Image by Isvac on DeviantArt found here.
I have therapy homework to do this morning. I finally have some true alone time after almost a several days of taking care of a child having a moderate vaccine reaction and then a weekend in which I was resting to ease the fibro flare that began after doing a little yard work. My kids have been at school for 2 hours and I’ve written a long email to a friend in Pennsylvania, gone out to smoke several times and wandered through several blog posts by another WordPress user I admire and respect. And now I’m writing about the writing I’m afraid to do for therapy.
Thankfully, age has given me the wisdom to trust that these meandering paths to work are often the most effective. If I were to come home from dropping my kids off and dive directly into trauma work, I’d probably trigger anxiety or hypoarousal. I’ve had a lot of experience carefully treading the path to confronting trauma; visit the comfortable, share a little with someone safe and establish a strong sense of the Now, imbibe that which feels good and something else that provides nutrients, take a random turn and end up discovering someone else courageously doing the work I’m about to engage in, and finally write to remind myself of my capability and the infinite number of fellow travelers walking ‘alongside’ me.
I am Here Now.
I can Feel Pleasure.
I can Feed Myself Goodness.
I am Capable of Facing My Trauma.
I am in Good Company.
It still feel terrifying to willingly enter awareness of my trauma because I can never be certain what will arise and how I’ll feel during the work and directly afterwards. But as I said to my friend in the email this morning: I choose over and over and over again to be uncomfortable so that I might live with less cognitive distortion and triggering. I wouldn’t keep doing it if I weren’t sure those things will decrease. What continues to surprise me is how much distortion and capacity for triggering I must have in order to do this work year after year and still have more work to do.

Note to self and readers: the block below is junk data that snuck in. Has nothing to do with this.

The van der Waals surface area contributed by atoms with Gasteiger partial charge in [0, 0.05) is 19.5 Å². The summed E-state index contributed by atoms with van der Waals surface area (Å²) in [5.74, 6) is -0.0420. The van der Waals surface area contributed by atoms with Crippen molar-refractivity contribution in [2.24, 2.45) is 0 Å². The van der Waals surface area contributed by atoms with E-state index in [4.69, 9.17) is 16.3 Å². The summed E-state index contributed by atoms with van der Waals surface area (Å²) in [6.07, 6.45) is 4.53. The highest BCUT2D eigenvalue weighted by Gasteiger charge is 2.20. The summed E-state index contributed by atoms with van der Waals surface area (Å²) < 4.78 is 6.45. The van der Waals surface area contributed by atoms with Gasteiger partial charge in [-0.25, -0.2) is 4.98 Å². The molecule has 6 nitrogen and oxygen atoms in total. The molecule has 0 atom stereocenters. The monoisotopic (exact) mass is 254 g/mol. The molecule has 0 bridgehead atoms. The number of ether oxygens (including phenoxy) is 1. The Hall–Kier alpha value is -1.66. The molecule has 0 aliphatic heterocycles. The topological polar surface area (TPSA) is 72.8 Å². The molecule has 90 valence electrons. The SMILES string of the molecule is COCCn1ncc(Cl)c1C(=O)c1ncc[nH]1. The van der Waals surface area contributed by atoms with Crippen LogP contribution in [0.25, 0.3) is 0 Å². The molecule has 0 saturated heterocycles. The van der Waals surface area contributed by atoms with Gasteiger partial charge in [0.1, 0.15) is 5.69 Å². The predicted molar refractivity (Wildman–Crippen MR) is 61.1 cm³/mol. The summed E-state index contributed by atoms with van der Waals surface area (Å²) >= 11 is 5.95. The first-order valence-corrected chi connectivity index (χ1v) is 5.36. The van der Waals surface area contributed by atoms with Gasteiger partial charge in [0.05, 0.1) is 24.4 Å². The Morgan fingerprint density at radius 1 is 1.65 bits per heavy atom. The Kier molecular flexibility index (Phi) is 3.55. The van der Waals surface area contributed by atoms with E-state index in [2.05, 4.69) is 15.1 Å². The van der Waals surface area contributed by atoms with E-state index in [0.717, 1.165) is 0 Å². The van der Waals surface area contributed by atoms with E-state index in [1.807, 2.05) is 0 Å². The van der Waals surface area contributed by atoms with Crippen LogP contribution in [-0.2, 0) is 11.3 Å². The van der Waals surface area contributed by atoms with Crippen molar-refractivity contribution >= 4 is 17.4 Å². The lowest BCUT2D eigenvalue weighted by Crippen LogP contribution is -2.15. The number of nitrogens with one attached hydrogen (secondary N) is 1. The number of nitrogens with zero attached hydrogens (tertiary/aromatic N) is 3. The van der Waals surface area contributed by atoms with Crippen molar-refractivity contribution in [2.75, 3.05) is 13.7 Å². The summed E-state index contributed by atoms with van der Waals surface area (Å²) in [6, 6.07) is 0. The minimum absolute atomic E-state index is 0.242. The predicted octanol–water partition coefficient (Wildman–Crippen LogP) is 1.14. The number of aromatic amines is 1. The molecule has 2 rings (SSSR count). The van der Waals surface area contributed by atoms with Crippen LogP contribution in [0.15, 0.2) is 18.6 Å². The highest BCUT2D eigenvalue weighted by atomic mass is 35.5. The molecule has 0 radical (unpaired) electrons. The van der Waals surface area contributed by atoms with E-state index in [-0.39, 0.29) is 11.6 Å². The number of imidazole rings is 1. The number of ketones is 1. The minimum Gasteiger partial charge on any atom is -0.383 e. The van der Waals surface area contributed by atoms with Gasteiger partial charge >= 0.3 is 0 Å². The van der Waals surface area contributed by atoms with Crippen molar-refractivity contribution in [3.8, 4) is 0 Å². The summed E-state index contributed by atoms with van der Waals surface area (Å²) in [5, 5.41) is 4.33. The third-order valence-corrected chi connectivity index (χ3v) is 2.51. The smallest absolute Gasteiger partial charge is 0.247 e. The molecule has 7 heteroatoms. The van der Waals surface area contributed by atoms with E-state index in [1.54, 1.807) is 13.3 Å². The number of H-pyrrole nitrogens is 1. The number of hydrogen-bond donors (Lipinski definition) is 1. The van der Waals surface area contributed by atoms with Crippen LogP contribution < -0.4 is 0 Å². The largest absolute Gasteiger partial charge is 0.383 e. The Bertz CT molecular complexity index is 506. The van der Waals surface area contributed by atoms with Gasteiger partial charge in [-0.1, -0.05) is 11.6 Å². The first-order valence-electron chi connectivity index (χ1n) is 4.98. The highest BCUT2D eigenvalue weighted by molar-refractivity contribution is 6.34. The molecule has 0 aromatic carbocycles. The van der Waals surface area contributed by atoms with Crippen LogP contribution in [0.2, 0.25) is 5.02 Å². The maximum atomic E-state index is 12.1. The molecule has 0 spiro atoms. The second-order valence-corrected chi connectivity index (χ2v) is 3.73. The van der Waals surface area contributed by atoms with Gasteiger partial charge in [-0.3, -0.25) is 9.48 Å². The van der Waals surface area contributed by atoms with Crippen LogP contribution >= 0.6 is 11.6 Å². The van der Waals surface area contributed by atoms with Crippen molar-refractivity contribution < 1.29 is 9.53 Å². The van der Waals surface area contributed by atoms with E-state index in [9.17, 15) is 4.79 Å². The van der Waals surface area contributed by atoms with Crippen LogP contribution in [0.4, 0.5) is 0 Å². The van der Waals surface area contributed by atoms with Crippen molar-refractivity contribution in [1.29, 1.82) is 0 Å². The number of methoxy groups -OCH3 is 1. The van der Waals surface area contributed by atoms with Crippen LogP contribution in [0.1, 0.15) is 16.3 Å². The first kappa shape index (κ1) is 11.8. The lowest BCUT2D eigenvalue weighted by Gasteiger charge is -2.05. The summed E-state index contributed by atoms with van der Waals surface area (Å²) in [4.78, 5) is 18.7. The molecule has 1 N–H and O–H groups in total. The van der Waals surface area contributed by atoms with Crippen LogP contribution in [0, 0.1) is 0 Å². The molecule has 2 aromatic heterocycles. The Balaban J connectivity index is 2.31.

And that is part of why I’m delaying, though it’s more accurate to use the term circumambulating; if I were to go directly into the trauma work I would probably be overwhelmed and I would also miss much of what I would easily have access to if I first circle around the problem with intention and awareness. The process is one of gathering strength and will because it consists of wandering about first and finding the tools needed to face what feels unfaceable and see what is true and what is false belief. And as I circle I also pick up the tools I’ll need to dismantle old beliefs and build something more realistic, secure and flexible.
Right now in Cognitive Processing Therapy I’m in part 8, which as best I can tell, is about focusing on specific identified automatic negative thoughts by looking at past traumatic events. Events are described and thoughts, beliefs and emotions are included in the descriptions. The primary automatic negative thought which reinforced the trauma is identified, challenged and then alternative beliefs and thoughts are put forth. I’ve practiced this process with recent events which triggered heightened emotional states and found it to be very effective in shifting how I perceive both myself and my environment. Now the task is to choose one traumatic situation from my past which was defined by beliefs around safety and: 1. Explore how that event reinforced beliefs around safety formed during the sexual abuse trauma that occurred during my childhood; 2. identify which patterns of problematic thinking; and 3. create a statement that will challenge the beliefs about safety with alternative thoughts and beliefs which are more realistic.
Update…It’s now Wednesday evening and I still haven’t done all of the writing. I have therapy tomorrow so I’ll be doing it last minute, which is not uncommon. It’s very hard to willingly look closely at the terrible things which happened to me during the first 22 years of my life. The more I look. the more I remember and there’s so much I don’t want to be reminded of. But when I do look I always feel validated; the C-PTSD symptoms I experience have been, and sometimes still are, debilitating and when I remember the horrors I more easily accept the physical, emotional and cognitive ways I have been affected.